Medicine in Ghana

Over the past week I feel like I have had a crash course in medicine in a developing country. At the beginning of the week, I was so excited to see several field trips scheduled to visit both a western clinic and nonwestern healers.  Most of you know I’m very interested in medical anthropology, and I was very happy to see that Peace Corps is taking a more holistic approach to our learning about health in Ghana. However, as the week went on the juxtaposition of western vs. traditional medicine hit a little too close to home, causing me an unbelievable amount of stress and many late night hours of personal reflection.

The week started out with a visit to a traditional birth attendant.  We had the choice of meeting either a TBA or an herbalist for one morning.  Ideally I would have gone to both, but that wasn’t an option, so I chose TBA.  We went to a compound and were invited to sit on a porch.  A woman with an intricately lined face and wild white hair who stood about four and a half feet tall greeted us, then picked up a palm leaf and started chatting away in twi about the many uses the plant has in midwifery.  She showed us a variety of local plants, nuts, and concoctions she uses when treating pregnant women.  She said she will turn 90 in April and has been a TBA since she was 30.  During her 60 years of being a TBA, she has delivered most of the people who live in Anyinasin.  I found her absolutely fascinating and loved the visit.  I only regret that I didn’t think to bring my camera to the session. After the session, my group met up with the groups who went to the herbalists and we discussed what we saw.  I was disappointed to hear some of my colleagues say things like “It was hard to sit there and listen to the things they believe, like making tea from plants will cure illnesses.”  I was upset because they were being so judgmental and assuming that western medicine is always superior to traditional medicine, and dismissing the possibility that local remedies might actually work.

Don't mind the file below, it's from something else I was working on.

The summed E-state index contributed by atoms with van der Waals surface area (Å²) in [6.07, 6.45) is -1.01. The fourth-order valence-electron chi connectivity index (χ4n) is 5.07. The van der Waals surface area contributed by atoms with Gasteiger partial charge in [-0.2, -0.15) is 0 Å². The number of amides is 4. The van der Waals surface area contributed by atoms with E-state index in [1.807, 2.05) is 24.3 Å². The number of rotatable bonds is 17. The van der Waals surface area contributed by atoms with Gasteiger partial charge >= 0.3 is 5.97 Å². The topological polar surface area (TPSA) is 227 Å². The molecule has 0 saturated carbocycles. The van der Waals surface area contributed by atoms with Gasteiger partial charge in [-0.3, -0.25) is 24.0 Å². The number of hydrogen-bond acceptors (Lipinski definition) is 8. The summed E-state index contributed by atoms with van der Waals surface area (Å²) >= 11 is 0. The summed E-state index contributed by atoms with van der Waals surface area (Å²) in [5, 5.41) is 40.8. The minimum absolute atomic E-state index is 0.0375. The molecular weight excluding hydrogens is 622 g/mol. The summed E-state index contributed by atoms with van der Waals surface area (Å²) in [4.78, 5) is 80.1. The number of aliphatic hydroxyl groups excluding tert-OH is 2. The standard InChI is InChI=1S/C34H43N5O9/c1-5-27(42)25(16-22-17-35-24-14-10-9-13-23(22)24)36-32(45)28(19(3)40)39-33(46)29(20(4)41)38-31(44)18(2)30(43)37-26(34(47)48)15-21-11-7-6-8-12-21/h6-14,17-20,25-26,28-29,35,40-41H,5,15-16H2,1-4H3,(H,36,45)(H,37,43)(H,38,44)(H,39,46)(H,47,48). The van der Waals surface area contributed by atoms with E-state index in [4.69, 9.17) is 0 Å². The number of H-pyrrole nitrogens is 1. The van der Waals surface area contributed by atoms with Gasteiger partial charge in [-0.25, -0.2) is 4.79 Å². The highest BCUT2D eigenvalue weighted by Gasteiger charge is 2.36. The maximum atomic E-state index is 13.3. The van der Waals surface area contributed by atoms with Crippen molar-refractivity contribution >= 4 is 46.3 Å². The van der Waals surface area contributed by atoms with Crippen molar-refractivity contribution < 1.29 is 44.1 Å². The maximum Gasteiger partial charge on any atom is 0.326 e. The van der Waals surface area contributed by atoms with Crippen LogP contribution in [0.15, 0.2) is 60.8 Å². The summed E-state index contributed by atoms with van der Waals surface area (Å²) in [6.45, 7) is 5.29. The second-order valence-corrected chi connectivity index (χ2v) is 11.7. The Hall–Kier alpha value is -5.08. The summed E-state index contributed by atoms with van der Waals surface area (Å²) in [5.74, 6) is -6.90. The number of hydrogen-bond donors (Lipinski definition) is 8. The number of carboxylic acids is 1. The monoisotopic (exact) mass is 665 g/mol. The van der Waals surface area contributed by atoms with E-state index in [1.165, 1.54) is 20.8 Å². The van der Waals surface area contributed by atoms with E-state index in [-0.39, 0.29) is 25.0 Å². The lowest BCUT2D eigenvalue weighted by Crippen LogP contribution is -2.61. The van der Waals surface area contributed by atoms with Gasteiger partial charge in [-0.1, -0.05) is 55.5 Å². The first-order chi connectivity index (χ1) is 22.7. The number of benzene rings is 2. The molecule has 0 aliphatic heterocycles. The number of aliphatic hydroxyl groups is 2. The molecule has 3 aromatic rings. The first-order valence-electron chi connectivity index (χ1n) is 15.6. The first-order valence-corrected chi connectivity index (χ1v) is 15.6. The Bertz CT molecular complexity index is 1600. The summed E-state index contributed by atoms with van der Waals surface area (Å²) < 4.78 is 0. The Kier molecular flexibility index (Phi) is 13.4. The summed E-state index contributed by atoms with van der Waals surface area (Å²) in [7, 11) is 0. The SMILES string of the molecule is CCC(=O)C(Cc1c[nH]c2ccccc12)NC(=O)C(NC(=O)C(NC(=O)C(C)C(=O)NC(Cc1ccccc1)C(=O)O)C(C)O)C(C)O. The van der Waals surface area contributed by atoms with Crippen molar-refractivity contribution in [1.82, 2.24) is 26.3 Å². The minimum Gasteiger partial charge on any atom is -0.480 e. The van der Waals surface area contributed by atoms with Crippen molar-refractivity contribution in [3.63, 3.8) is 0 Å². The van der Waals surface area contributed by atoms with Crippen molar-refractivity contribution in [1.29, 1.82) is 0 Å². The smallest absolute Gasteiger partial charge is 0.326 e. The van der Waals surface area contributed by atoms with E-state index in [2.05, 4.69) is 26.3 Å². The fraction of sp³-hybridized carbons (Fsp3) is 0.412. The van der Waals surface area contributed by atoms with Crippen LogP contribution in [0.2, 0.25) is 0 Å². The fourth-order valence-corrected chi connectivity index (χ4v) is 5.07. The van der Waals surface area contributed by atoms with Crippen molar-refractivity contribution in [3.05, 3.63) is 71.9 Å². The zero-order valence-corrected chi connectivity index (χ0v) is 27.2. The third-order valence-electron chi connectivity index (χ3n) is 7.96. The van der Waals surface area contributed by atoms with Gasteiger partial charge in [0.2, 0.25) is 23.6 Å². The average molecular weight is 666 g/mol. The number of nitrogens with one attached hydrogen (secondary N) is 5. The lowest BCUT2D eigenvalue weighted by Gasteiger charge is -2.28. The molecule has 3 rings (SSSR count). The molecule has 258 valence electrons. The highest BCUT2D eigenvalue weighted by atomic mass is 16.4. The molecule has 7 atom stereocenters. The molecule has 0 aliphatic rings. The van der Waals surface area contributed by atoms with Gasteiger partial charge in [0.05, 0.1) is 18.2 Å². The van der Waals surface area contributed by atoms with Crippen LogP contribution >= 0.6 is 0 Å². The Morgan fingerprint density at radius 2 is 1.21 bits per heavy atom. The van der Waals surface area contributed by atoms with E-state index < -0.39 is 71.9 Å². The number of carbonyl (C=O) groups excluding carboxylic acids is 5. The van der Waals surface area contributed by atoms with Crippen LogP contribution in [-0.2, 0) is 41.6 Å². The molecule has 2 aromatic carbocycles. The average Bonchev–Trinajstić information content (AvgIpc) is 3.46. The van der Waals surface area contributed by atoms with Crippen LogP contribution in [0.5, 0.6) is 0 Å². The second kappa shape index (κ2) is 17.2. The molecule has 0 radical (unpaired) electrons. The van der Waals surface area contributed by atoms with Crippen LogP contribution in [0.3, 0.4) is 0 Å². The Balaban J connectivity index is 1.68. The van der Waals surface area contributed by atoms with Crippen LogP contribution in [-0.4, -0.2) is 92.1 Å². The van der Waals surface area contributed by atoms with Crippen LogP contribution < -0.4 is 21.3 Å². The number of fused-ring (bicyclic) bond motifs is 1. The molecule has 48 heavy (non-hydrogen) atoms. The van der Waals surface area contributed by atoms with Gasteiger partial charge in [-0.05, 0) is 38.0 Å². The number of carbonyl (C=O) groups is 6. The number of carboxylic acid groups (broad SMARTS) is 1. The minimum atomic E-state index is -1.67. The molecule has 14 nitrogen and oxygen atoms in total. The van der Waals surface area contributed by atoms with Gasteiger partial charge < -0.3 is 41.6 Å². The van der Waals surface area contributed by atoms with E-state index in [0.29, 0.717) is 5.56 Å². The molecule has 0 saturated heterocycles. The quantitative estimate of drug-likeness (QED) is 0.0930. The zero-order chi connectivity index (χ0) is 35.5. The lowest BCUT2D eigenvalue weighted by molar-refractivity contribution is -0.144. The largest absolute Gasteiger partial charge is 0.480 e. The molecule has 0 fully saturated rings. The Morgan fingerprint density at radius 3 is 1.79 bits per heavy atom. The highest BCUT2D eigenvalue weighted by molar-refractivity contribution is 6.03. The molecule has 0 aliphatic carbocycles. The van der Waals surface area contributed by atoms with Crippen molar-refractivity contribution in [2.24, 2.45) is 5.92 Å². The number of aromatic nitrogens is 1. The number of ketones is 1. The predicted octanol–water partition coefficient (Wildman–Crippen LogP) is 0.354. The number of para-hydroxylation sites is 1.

Two days later we visited the New Tafo Governmental Hospital.  I was with the same people who visited the TBA, and this time we were assigned to talk to the administration staff of the hospital, the health insurance department, to visit the wards and the outpatient clinic.  The hospital is staffed with four doctors (two Ghanaians, two Cubans), 13 midwives and 56 nurses.  The entire hospital has 56 beds divided among three wards: the women’s/pediatric ward, maternity ward, and men’s ward. There is also an operating theatre, which mostly sees gynecological cases and cesarean sections.  They also will do minor surgeries, such as skin ailments. When we visited the TBA, she told us that several women she knows went to the hospital expecting to give birth for free (Ghana has a campaign that all births at hospitals, as well as pre-natal and post-natal care are free) but after giving birth, the women were charged very large sums.  For that reason, she said many women still come to her to give birth and she only charges 20 cedi. After talking to the health insurance coordinator at the hospital, we understood why this happened to the women.  In Ghana, when you find out you are pregnant you must go to a hospital to confirm it, and then they will give you a card that states all medical care relating to the pregnancy is free.  That means all prenatal check ups, anything that happens during the birth, and six months of post-natal care.  Immunizations for children are always free as well.  However, if you show up in labor without any pre-natal care and no card from the hospital they have no choice but to charge you for any fees that occur related to the birth.  For all other health problems, governmental insurance in this region the cost is 16 cedi a year for an adult, children 1-11 are 4 cedi, and anyone over 70 is free. Pretty different from the States! The hospital staff was very gracious and helpful to our group and they let us see just about every part of the hospital, which was cool.  The visit was still a little difficult because the wards were pretty sparse, there was little staff on hand and little technology, and the line in the outpatient department was incredibly long.